With the increasing development of autonomous vehicles, and even some states issuing licenses for self-driving cars, the National Highway Traffic Safety Administration decided it was high time to lay out a set of rules for these advanced vehicles. According to a Detroit News report, NHTSA is embarking on a research project that could take two to three years, at the conclusion of which, the administration will write rules to govern driverless cars.

According to the report NHSTA administrator David Sctrickland says the technology could possibly save "thousands of lives." It was also reported that NHTSA has been in talks with a number of companies, including Google, regarding the implementation and development of this technology. Google has been testing its own fleet of driverless cars, logging over 300,000 miles on American roads. The tech company says autonomous vehicles could be made available to the public in the next ten years.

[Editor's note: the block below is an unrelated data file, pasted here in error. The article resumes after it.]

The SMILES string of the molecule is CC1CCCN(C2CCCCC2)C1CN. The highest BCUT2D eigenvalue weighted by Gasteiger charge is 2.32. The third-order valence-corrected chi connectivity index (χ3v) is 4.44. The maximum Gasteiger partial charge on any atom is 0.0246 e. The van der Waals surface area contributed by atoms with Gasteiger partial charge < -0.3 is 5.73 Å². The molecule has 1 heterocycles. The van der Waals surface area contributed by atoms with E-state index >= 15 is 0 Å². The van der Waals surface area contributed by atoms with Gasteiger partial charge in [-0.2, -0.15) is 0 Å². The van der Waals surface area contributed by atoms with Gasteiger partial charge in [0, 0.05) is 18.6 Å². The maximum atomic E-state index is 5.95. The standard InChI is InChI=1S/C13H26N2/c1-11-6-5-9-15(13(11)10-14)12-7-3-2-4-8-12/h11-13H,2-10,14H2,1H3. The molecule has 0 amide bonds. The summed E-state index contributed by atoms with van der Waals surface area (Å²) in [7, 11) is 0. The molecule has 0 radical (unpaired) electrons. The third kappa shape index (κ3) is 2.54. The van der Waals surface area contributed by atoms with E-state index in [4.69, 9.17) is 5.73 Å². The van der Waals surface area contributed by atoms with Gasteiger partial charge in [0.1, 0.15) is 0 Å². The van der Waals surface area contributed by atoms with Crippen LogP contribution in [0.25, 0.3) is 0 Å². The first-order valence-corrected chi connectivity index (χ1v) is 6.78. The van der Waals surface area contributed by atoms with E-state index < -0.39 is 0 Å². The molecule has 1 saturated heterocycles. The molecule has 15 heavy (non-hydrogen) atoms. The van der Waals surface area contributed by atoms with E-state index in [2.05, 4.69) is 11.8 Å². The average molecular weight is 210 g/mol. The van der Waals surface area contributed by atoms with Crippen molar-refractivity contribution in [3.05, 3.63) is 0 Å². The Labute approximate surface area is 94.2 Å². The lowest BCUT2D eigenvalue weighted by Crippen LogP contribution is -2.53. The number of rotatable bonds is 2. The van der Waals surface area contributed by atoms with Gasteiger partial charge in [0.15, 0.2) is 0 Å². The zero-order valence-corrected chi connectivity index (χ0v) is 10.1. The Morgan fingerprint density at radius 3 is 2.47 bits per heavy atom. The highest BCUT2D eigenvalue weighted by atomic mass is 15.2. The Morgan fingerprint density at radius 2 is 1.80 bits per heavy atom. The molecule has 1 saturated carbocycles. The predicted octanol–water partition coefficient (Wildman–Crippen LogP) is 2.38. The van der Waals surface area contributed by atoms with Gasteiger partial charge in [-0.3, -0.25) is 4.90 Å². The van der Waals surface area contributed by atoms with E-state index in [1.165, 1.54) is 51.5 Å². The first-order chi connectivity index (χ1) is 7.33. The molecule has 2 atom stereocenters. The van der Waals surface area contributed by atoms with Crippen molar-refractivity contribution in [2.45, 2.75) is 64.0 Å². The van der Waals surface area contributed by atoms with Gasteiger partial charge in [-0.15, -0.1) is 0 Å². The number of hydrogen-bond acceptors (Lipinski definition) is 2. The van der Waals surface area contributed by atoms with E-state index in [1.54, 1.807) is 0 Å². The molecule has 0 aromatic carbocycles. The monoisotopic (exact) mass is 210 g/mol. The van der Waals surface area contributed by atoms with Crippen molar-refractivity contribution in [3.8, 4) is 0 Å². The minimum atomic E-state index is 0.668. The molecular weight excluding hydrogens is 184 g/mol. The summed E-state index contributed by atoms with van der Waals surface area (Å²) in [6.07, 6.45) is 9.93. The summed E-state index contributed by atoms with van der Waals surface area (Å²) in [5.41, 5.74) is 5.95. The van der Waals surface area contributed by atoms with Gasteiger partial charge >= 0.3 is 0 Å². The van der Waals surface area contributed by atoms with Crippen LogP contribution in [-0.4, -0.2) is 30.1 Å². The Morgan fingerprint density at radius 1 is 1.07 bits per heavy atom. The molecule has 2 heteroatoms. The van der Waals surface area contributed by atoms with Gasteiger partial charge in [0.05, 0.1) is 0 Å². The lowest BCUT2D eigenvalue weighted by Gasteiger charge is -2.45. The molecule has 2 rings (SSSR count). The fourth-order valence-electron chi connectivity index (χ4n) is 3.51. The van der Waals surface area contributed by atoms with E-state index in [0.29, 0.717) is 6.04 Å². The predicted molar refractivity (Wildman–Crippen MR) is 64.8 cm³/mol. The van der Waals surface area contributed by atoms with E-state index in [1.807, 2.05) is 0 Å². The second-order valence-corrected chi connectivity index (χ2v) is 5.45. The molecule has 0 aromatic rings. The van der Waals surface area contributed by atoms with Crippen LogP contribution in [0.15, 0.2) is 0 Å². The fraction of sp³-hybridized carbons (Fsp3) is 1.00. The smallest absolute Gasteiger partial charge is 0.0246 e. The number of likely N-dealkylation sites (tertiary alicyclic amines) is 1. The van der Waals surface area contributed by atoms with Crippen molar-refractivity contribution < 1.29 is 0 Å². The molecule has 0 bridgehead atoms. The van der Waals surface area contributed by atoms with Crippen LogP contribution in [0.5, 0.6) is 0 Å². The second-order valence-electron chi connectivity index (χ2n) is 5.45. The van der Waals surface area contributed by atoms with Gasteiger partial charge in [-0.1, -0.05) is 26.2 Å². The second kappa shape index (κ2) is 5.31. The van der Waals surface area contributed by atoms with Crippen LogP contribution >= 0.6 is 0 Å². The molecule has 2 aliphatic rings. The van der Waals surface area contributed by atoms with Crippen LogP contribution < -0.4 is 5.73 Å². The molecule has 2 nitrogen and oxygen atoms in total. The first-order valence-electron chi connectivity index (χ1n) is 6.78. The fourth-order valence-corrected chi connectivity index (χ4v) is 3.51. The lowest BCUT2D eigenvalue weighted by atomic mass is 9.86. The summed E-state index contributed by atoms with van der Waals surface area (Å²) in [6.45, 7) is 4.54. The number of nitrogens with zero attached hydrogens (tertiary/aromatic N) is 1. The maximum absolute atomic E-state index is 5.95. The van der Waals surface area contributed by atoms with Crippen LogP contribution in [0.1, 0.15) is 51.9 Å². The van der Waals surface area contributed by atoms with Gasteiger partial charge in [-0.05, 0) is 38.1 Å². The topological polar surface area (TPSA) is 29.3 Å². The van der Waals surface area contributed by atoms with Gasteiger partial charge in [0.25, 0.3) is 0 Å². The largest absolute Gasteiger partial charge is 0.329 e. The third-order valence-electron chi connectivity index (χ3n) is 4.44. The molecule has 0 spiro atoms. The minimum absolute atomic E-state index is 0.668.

The technology has profound implications on the automotive industry and car culture. Strickland calls it a "game changer" and could make it possible for blind drivers or senior citizens who would otherwise have their licenses revoked, the ability to get around town. The savings from cutting down on congestion could result in as much as $100 billion in fuel savings.

But before that, NHTSA says it needs to determine the effectiveness and reliability of these driverless cars. In addition, new crash test standards may need to be developed for these autonomous vehicles. According to Strickland, "We don't want this technology to be commercially available and then there be a vacuum of no federal motor vehicle safer standards." To that end, NHTSA says there is a huge amount of work to be done before autonomous vehicles hit the roads.

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